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SYFY WIRE Bad Astronomy

Today’s Google Doodle: Maria Mitchell

By Phil Plait

Google has a fun and wonderful tradition: On special days, it creates a nice little graphic (the Google Doodle) and puts it at the top of the search page. Since that page is famously unadorned, it really grabs the userâs attention.

Todayâs Doodle is in honor of Maria Mitchell, a 19th-century astronomer; itâs her 195th birthday. Iâm not much of an astronomy historian, but itâs hard not to know something about her. She was an avid observer, and in October 1847 she discovered a comet. This was a rare feat in those days, and she won a gold medal from the King of Denmarkâat the time, countries were proud of their scientific achievements, and prizes for new work were common.

She went on to become a professor at Vassarâthe firstâand taught astronomy for many years. Sheâs received many posthumous honors: Thereâs an observatory in Nantucket, Mass., named after her and a crater on the Moon.

When she was coming up in the world, in the early to mid-1800s, women were not in positions of prominence in the scientific community. This means her achievements are commonly tagged with the word first, as in first woman. But reading the short bio of her on Wikipedia was most eye-opening, because there were many things about her I didnât know. She found out her salary at Vassar was lower than her male colleagues, and she demanded a raise. At first the college tried to evade the issue, and she continued to fight back. Eventually, she won the day.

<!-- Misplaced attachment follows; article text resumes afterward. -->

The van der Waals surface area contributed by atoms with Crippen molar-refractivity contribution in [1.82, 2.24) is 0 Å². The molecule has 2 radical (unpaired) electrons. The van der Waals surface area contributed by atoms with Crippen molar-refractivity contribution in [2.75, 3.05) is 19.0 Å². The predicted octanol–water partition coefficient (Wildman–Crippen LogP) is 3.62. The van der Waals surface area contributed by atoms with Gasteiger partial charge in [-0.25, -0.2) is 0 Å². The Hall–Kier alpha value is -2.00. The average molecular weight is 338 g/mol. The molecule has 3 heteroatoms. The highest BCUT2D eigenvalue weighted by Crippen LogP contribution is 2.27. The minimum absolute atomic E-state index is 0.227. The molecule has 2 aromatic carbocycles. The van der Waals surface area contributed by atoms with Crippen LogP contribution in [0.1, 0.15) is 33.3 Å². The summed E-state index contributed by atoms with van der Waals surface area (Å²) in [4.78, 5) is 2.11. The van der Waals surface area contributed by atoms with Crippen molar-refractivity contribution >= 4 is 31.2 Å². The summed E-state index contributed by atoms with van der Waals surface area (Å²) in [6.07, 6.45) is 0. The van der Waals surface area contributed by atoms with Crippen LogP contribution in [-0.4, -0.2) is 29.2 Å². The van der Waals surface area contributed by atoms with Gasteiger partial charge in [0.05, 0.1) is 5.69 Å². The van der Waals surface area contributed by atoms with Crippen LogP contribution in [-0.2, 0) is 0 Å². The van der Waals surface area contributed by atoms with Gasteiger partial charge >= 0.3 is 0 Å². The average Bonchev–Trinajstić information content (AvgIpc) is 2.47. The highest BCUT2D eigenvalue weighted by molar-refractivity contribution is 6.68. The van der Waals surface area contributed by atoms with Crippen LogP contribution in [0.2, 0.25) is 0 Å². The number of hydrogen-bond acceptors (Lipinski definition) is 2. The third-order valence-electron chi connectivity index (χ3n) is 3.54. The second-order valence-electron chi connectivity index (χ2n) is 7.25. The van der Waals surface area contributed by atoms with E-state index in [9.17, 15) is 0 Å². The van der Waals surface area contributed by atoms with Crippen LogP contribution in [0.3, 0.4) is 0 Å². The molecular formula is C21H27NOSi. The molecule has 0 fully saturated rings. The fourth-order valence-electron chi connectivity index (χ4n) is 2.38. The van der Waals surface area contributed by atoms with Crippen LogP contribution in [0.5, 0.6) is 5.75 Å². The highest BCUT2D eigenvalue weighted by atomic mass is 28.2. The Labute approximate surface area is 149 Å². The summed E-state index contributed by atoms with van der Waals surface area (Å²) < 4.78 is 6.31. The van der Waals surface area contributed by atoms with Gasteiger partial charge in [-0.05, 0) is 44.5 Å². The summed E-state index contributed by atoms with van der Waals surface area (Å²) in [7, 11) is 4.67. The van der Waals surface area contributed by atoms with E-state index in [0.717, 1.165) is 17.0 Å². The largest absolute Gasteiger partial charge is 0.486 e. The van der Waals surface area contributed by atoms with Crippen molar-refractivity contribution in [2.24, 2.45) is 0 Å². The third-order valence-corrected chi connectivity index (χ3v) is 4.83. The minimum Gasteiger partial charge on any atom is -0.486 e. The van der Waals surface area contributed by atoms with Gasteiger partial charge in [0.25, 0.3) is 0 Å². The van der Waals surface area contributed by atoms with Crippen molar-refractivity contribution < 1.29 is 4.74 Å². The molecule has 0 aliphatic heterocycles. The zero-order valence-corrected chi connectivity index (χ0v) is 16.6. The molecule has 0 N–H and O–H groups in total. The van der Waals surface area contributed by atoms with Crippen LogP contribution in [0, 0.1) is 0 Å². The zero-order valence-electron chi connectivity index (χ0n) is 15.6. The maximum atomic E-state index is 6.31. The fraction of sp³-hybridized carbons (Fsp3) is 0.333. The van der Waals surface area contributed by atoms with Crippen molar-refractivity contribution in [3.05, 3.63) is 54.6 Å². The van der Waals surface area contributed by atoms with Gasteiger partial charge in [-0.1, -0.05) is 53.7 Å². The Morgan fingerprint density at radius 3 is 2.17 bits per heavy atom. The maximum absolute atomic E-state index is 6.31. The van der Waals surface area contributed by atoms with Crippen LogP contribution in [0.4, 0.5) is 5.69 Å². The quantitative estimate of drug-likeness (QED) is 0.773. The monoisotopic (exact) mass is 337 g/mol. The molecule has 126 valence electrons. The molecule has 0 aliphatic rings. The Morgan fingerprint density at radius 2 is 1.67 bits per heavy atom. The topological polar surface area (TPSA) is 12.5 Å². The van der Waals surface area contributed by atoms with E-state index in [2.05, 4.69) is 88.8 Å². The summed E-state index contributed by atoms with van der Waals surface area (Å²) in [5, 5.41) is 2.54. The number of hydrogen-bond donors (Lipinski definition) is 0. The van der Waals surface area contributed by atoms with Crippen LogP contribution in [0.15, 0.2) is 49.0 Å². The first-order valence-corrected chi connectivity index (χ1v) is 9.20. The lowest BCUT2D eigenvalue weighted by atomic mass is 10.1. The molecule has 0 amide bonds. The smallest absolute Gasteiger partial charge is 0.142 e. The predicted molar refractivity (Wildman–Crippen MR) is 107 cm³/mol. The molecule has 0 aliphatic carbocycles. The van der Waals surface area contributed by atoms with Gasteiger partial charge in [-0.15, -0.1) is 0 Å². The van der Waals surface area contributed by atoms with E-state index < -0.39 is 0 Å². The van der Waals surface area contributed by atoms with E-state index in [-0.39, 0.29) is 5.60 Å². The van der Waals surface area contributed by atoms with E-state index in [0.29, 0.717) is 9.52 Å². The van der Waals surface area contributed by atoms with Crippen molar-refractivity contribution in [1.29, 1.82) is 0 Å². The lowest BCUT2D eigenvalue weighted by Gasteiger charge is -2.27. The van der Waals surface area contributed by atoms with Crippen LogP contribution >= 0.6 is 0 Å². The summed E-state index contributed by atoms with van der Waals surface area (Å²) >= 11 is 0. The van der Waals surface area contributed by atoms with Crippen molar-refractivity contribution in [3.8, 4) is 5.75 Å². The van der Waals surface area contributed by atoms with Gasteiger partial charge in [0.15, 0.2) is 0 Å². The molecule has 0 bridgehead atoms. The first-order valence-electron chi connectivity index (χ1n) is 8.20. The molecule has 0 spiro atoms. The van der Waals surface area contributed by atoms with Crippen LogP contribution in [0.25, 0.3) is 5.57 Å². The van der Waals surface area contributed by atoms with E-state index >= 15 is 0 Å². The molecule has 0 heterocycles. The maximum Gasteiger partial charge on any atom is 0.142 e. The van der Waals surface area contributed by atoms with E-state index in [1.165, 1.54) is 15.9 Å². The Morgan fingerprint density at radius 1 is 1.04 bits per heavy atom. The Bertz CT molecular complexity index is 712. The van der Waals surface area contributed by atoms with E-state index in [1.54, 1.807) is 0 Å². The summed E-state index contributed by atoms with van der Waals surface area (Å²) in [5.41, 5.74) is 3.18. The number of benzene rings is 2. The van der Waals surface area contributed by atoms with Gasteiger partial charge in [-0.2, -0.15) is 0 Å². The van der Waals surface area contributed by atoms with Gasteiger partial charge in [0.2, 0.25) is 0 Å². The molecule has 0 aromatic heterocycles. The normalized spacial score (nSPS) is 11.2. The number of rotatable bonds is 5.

Thank goodness things have progressed so far since then!

She was quite openâand vocalâabout her opinions. She refused to wear cotton in protest against slavery. She supported womenâs suffrage. She did a lot for womenâs rights, and she strikes me as the kind of person Iâd like to have known.

Iâll note that she was raised by a family and community that were strong supporters of education in general and of equality for women in particular. She got a solid education, and itâs clear her parents encouraged her to seek out her own answers and find her own path. That kind of environment breeds curiosity, strength, and, for those who can take advantage of it, the ability to hone their skills and break new ground. That is a very difficult path and one that is not short.

Nearly two centuries after her birth, many of the same battles Mitchell fought are still being waged today. But we have an advantage she did not: We have her legacy.

May her deeds and memory encourage generations of people to explore the Universe and to stand up for what is right no matter what obstacles, real or imagined, are in their way.

The Maria Mitchell Foundation in Nantucket promotes her legacy, and encourages all people to pursue a passion in science. They are a nonprofit organization, and they accept donations.

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